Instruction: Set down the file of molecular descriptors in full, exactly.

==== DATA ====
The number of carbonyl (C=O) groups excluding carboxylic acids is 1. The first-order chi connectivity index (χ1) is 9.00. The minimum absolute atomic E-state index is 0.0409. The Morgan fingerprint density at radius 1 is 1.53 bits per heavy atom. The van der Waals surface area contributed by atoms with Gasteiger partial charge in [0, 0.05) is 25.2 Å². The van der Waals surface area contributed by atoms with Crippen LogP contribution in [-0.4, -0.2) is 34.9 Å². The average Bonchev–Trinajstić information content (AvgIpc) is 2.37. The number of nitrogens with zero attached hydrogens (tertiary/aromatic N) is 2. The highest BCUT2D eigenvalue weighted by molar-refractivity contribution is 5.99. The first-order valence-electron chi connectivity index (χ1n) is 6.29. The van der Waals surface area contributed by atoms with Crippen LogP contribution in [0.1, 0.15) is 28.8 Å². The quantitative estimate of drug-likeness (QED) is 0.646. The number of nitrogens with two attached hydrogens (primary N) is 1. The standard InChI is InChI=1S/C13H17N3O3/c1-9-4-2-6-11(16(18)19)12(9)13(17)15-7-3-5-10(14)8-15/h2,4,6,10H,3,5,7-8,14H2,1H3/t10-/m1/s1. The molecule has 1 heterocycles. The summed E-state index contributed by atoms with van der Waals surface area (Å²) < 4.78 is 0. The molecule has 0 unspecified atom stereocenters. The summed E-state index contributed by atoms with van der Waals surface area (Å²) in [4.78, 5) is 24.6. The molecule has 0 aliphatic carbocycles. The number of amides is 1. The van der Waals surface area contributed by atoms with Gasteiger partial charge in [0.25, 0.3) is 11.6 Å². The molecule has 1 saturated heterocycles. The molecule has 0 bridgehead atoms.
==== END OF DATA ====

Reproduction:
The number of carbonyl (C=O) groups excluding carboxylic acids is 1. The first-order chi connectivity index (χ1) is 9.00. The minimum absolute atomic E-state index is 0.0409. The Morgan fingerprint density at radius 1 is 1.53 bits per heavy atom. The van der Waals surface area contributed by atoms with Gasteiger partial charge in [0, 0.05) is 25.2 Å². The van der Waals surface area contributed by atoms with Crippen LogP contribution in [-0.4, -0.2) is 34.9 Å². The average Bonchev–Trinajstić information content (AvgIpc) is 2.37. The number of nitrogens with zero attached hydrogens (tertiary/aromatic N) is 2. The highest BCUT2D eigenvalue weighted by molar-refractivity contribution is 5.99. The first-order valence-electron chi connectivity index (χ1n) is 6.29. The van der Waals surface area contributed by atoms with Crippen LogP contribution in [0.1, 0.15) is 28.8 Å². The quantitative estimate of drug-likeness (QED) is 0.646. The number of nitrogens with two attached hydrogens (primary N) is 1. The standard InChI is InChI=1S/C13H17N3O3/c1-9-4-2-6-11(16(18)19)12(9)13(17)15-7-3-5-10(14)8-15/h2,4,6,10H,3,5,7-8,14H2,1H3/t10-/m1/s1. The molecule has 1 heterocycles. The summed E-state index contributed by atoms with van der Waals surface area (Å²) < 4.78 is 0. The molecule has 0 unspecified atom stereocenters. The summed E-state index contributed by atoms with van der Waals surface area (Å²) in [4.78, 5) is 24.6. The molecule has 0 aliphatic carbocycles. The number of amides is 1. The van der Waals surface area contributed by atoms with Gasteiger partial charge in [0.25, 0.3) is 11.6 Å². The molecule has 1 saturated heterocycles. The molecule has 0 bridgehead atoms.